Oliver Wolcott Library
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About OWL

Non-Fiction Book Discussion Group


When:  Second Thursday of each month from 2:00 - 3:15 p.m. New members welcome! Come to one or all meetings. Books are available at the front desk.
Where:  The Jamie Gagarin Community Room & Gallery
Facilitated by: Patricia Moore
[email protected]

2019  Selections




January 9, 2020

Elsewhere: A Memoir

Richard Russo


This memoir is a hilarious, moving, and always surprising account of Russo’s life, his parents, and the upstate New York town they all struggled variously to escape. Redemption is always the prize in a Russo story. Nowhere do we see that more clearly than in this brave book in which a writer spins deprivation into advantage, suffering into wisdom, and a broken mother into a muse. Moderated by Valerie


February 13

Hunger:  A Memoir of (my) Body

Roxane Gay


Describing her own body as “wildly undisciplined,” Gay understands the tension between desire and denial, between self-comfort and self-care. She explores her past – including the act of violence that was a turning point in her young life – and her journey to save herself.  She explores what it means to take care of yourself: how to feed your hungers for delicious food, and a smaller and safer body in a time when the bigger you are, the smaller your world becomes. Moderated by Jocelyn


March 12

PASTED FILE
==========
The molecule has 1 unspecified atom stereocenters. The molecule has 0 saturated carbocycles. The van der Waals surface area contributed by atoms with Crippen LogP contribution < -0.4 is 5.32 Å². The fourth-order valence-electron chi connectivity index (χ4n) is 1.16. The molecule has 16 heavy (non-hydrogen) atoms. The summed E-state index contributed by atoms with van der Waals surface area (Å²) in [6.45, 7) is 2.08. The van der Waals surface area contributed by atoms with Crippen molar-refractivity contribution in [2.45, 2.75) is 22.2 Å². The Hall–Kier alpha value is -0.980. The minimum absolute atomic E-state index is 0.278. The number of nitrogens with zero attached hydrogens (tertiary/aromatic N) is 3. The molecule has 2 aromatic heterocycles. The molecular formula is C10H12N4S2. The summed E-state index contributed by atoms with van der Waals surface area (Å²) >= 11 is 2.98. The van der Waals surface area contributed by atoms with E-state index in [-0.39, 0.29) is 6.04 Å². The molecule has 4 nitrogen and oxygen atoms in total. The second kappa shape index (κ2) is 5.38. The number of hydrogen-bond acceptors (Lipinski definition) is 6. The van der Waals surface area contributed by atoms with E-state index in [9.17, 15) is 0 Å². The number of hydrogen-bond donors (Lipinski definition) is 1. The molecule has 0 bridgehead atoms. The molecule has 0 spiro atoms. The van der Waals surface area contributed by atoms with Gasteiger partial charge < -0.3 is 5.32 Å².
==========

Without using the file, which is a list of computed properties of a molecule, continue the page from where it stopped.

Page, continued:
Lab Girl

Hope Jahren


A powerful memoir . . . Jahren is a remarkable scientist who turns out to be a remarkable writer as well. Think Stephen Jay Gould or Oliver Sacks. But Hope Jahren is a woman in science, who speaks plainly to just how rugged that can be. And to the incredible machinery of life around us. Moderated by Diane


April 9

An American Sickness:  How Health Care Became
Big Business and How You Can Take It Back

Elizabeth Rosenthal


Perhaps no institution has unraveled more quickly and more completely than American medicine. Breaking down this monolithic business into the individual industries—the hospitals, doctors, insurance companies, and drug manufacturers—of our healthcare system, Rosenthal exposes the recent evolution of American medicine. How did healthcare, the caring endeavor, become healthcare, the highly profitable industry? The system is in tatters, but we can fight back.  Moderated by Christine


May 14

The Soul of America: The Battle for our Better Angels

Jon Meacham


Our current climate of partisan fury is not new, and Meacham shows us how what Abraham Lincoln called the “better angels of our nature” have repeatedly won the day. Meacham brings vividly to life turning points in American history. While the American story has not always — or even often — been heroic, we are sustained by a belief in progress even in the gloomiest of times.  Moderated by Denise


June 11

2020-21 Book Selection, and

Heart Berries:  A Memoir

Terese Marie Mailhot


How does a woman raised on a reservation in Canada forge a life story in the face of a culture hell bent on keeping her quiet and calm? This fierce and poetic memoir grips you from the start and never lets go. Each page, paragraph and sentence is more gut-wrenching than the one before it. It is shot through with funny, angry, beautiful, brutal truths. An illuminating account of grief, abuse and the complex nature of the Native experience, it is raw and achingly beautiful. Moderated by Kathy


July 9


Tara Westover


Born to survivalists in Idaho, Tara Westover was 17 the first time she set foot in a classroom. Her family was so isolated from mainstream society that no one ensured the children received an education, and no one intervened when one of Tara’s older brothers became violent. When another brother got himself into college, Tara tried a new life. Her quest for knowledge took her over oceans and across continents, to Harvard and to Cambridge University. Moderated by Marie

List as of June 14, 2019


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